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April 2016


Missouri Court Applies Borrowing Statute to Bar Illinois Asbestos Claims


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Luke J. Mangan


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Aaron Chickos


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In Wolfe, et al. v. Armstrong Int'l, Inc., et al., Cause No. 1522-CC11026 (Div. No. 4), the Circuit Court for the City of St. Louis, 22nd Circuit, entered an April 11, 2016, Order dismissing certain defendants from an asbestos lawsuit on the basis that the claims made against those defendants were barred by the Illinois wrongful death statute of limitations (740 ILCS 180.2), notwithstanding the fact that the plaintiffs had purportedly brought the action in Missouri court under the Missouri wrongful death statute (§ 537.080 RSMo). See Memorandum Opinion and Order, entered April 11, 2016 (Bush, J.).

The plaintiffs' petition stated that the decedent had suffered his injury in Illinois, where he was a resident, and where all the plaintiffs reside.  The claim was brought in Missouri court under the Missouri wrongful death statute, which provides for a three-year statute of limitations.  Conversely, the Illinois wrongful death statute of limitations provides a two-year limit (which had expired in relation to the plaintiffs' claims).

Certain defendants then moved to dismiss the plaintiffs' claims on the basis that the claims were properly considered to be made under the Illinois wrongful death statute and that, pursuant to the Missouri borrowing statute, § 516.190 RSMo. (providing "Whenever a cause of action has been fully barred by the laws of the state, territory or country in which it originated, said bar shall be a complete defense [in Missouri courts]"), the two-year Illinois wrongful death statute applied to preclude the plaintiffs' claims.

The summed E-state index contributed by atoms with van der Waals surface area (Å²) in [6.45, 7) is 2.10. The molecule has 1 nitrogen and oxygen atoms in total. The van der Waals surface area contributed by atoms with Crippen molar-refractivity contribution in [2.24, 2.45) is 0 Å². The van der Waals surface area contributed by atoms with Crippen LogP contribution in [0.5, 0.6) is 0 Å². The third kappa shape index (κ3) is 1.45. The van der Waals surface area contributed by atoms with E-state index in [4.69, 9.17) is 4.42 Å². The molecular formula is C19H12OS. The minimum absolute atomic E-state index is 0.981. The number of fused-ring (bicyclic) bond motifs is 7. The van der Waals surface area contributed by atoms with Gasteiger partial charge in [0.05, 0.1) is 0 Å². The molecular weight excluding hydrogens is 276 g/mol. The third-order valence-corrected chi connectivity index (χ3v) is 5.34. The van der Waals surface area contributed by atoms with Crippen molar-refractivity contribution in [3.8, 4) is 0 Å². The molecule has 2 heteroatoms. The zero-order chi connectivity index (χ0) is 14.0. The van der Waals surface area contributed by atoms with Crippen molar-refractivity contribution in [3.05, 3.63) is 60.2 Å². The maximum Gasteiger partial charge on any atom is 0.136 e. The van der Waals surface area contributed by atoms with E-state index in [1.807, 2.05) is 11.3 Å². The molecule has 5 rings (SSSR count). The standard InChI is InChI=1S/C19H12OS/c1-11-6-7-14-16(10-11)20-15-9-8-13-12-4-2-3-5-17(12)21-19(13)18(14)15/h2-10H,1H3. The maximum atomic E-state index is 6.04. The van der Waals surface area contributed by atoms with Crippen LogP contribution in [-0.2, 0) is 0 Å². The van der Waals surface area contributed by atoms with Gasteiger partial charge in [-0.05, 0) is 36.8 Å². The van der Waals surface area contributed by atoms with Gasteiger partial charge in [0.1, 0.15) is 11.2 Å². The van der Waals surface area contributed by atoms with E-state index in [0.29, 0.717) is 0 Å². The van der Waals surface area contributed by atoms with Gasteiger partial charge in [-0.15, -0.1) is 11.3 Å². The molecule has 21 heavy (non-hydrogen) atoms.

In response, plaintiffs contended that § 516.300 RSMo. (providing "The provisions of sections 516.010 to 516.370 [including Section 516.190 RSMo., i.e., the borrowing statute] shall not extend to any action which is or shall be otherwise limited by statute; but such action shall be brought within the time limited by such statute") applied to prevent the application of the borrowing statute because Missouri's wrongful death statute contained a built-in, specific statute of limitations for wrongful death actions (similar to that of Illinois), and therefore the claim was "otherwise limited by statute" for purposes of Section 516.300 RSMo.   Accordingly, the plaintiffs asserted that Missouri's three-year wrongful death statute of limitations applied, not Illinois' two-year statute of limitations.

Following the analysis in Thompson v. Crawford, 833 S.W.2d 868 (Mo. Banc. 1992), the Circuit Court ruled that notwithstanding the plaintiffs' assertion to the contrary, the plaintiffs' claim was properly brought pursuant to the Illinois wrongful death statute and that the two-year Illinois statute of limitations barred the plaintiffs' claim. See Order, at pp. 4-5. 

The Court explained that where a wrongful death statute contains a built-in statute of limitations, like that of the Illinois wrongful death statute, the Court conducts a traditional conflicts of laws analysis under the Restatement (Second) of Conflict of Laws (1971). Id. at 4.  Here, under that analysis, the Illinois wrongful death statute, including its built-in statute of limitations, applied to bar the plaintiffs' claim. Id. at 5.

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